Geijer Glogg From Scandinavia

Geijer Glogg From ScandinaviaThe Geijer Glogg is a quintessential Scandinavian drink. In many respects, it is akin to aquavit in that both have been distilled into a clear liquid and the spirit has been heightened by the addition of various spices. People have been known to use different types of spirit for this purpose. Grain and grape are the most common but beer and wine are suitable as well. These are utilized to concoct a drink that is similar to vodka or even an un-aged brandy. Once the maker is satisfied, the liquid can then advance to the spicing stage. Connoisseurs such as Anthony Dias Blue have written quite a bit about the glogg. In this worked entitled Complete Book of Spirits, he wrote that Scandinavians drink aquavit in a sort of fruit punch and spiced wine which is served warm. One might be tempted to compare the Geijer Glogg with a British mulled wine and this would not be far off. Those who wish to create their own blend can do a Google search to find the recipe provided by NPR. It calls for a quite a number of ingredients such as port wine, one orange, cloves, white sugar, pinot noir, cardamom seeds, cinnamon sticks, raisins, ginger, blanched almonds and aquavit.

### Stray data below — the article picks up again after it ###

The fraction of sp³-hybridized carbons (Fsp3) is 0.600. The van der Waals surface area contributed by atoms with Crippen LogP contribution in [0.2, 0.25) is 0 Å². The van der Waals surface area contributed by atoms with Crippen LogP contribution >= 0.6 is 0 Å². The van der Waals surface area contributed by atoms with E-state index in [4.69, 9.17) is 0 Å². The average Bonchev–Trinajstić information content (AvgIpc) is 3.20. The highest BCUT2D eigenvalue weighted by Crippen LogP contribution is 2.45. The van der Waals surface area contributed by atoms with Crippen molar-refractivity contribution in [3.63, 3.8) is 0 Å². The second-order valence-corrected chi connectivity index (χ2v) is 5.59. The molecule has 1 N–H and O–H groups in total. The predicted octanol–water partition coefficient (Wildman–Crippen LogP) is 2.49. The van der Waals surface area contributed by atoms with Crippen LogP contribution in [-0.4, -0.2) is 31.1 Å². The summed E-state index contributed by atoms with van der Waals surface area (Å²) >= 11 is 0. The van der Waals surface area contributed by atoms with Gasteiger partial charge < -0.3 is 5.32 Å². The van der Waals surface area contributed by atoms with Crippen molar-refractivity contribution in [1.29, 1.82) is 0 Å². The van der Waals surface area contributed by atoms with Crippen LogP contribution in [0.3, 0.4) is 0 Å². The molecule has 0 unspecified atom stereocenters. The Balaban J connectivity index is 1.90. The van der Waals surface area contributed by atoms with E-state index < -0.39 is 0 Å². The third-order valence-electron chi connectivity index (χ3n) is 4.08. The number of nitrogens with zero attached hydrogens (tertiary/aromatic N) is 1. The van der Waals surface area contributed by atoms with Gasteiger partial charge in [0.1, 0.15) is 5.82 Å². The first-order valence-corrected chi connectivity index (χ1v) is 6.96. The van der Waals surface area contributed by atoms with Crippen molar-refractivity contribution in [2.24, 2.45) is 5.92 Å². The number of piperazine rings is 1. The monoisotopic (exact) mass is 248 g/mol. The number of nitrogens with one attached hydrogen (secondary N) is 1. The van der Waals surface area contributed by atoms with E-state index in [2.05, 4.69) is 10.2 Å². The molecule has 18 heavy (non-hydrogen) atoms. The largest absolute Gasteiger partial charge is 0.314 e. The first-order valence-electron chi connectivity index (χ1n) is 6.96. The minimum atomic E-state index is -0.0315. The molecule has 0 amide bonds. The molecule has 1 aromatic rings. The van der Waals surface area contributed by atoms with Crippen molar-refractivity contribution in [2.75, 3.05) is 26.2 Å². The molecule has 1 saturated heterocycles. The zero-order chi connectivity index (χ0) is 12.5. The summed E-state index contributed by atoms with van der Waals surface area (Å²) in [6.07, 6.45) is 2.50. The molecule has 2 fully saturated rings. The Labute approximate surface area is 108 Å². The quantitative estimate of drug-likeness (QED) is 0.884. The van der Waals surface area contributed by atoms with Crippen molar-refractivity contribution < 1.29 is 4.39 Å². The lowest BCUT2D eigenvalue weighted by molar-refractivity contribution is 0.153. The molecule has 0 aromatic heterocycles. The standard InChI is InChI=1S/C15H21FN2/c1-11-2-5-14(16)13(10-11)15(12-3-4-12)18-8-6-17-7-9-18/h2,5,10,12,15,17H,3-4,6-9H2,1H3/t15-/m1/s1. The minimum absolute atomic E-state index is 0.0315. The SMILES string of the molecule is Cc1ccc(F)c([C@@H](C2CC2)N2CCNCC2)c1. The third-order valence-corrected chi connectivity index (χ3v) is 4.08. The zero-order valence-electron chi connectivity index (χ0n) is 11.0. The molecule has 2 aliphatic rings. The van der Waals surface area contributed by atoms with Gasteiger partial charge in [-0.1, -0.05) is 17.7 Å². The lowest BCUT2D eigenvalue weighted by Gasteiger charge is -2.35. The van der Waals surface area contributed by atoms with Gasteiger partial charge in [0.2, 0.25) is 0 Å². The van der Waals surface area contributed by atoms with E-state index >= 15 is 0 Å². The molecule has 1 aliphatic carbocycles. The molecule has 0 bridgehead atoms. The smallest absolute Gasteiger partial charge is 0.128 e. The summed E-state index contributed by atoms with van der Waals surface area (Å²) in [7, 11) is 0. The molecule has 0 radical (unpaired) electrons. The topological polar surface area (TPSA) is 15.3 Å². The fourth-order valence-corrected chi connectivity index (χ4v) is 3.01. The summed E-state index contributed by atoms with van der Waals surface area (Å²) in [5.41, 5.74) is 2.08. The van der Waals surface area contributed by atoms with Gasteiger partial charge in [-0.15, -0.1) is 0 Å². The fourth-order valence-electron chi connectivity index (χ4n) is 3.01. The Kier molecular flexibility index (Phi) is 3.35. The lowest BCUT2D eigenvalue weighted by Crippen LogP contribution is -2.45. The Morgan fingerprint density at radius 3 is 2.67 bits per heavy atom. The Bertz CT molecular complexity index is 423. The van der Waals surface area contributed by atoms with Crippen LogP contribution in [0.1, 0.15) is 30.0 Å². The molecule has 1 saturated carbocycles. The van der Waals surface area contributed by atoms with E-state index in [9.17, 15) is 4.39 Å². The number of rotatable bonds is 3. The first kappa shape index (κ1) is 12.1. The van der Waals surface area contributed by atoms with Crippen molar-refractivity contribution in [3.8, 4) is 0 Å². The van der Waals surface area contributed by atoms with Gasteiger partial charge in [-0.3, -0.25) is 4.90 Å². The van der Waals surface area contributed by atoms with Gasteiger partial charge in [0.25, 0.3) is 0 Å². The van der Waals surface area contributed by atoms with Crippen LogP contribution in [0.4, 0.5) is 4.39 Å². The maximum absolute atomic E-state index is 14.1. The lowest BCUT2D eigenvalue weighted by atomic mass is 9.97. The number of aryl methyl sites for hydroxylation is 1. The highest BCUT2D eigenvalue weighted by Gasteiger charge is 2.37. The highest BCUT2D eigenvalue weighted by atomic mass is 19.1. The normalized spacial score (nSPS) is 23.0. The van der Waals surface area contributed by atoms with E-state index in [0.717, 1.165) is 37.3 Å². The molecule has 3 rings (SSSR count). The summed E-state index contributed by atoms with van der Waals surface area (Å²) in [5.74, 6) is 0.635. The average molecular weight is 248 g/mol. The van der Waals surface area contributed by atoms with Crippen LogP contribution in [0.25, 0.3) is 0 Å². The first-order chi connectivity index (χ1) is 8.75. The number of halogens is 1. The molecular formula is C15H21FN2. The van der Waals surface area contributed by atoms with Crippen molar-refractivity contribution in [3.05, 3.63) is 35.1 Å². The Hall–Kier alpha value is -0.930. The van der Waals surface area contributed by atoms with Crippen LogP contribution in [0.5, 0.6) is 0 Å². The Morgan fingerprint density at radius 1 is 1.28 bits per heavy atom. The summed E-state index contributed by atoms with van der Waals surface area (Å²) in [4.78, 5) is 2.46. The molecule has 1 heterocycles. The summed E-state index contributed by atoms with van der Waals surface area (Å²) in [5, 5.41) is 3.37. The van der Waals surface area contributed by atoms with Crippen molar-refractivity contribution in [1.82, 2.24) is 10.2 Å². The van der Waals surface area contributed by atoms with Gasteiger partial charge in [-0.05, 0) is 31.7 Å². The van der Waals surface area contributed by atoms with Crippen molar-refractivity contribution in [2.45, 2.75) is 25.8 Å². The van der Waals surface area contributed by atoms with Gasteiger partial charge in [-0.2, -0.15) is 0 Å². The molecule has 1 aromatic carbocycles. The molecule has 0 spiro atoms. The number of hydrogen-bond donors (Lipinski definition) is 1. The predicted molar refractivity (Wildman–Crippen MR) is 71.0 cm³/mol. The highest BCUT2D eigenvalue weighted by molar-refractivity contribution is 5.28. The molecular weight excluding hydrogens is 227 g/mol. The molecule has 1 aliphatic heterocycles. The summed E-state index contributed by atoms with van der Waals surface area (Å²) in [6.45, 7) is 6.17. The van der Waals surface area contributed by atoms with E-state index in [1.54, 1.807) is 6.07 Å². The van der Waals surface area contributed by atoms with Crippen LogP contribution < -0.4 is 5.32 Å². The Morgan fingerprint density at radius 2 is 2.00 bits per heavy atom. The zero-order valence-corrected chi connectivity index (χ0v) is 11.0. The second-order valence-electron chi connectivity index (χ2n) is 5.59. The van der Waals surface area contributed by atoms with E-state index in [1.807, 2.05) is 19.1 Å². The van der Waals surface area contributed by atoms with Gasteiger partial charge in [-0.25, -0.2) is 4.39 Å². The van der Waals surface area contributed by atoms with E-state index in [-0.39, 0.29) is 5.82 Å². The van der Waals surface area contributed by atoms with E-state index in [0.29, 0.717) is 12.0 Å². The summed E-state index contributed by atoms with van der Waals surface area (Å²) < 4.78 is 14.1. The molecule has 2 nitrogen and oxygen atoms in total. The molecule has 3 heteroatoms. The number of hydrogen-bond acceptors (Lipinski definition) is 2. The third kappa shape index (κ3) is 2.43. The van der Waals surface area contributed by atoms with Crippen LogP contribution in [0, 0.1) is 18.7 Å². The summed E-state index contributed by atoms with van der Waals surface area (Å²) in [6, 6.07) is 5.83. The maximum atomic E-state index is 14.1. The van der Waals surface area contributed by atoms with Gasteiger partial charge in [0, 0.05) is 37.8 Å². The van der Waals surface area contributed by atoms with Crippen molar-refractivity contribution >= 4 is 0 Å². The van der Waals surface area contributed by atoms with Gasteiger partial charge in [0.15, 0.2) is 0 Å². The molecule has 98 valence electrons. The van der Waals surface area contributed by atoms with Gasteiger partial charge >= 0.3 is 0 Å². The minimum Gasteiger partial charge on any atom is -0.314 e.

The number of steps involved including boiling, soaking and steeping makes it apparent that selling the drink in ready-made bottles as Geijer Glogg is a brilliant idea. Creating one from scratch is simply too much work for the common folk.

So now we have a burning question: is the Geijer Glogg one of those ready to drink cocktails? These RTD liquors have invaded the market so thoroughly and purists are complaining. As it turns out, the people behind Geijer Glogg is quick to deny this. The drink was entered in San Francisco’s World Spirits Competition as a liqueur. The federal bureau in-charge of these things agreed by classifying Geijer Glogg as such and putting it under the “herbs and seeds” category.

It’s hard to argue with the federal government these days so let’s leave it at that. Geijer Glogg is a liqueur.

The company behind it claims that Geijer Glogg is a mixture of a spirit and water that has been infused with ginger, cloves, cardamom and other spices. The alcohol content is 40 proof. Geijer Glogg can then be thought of as low proof, lightly sweetened infused spirit. It is reminiscent to the Italian amaro and the German bitters liqueurs that are also enjoying their own revival.

Now that the classification has been cleared up, what is the recommended method of consumption? The producer of Geijer Glogg provides some suggestions. These can be compared with other drinks to provide a better idea for readers.

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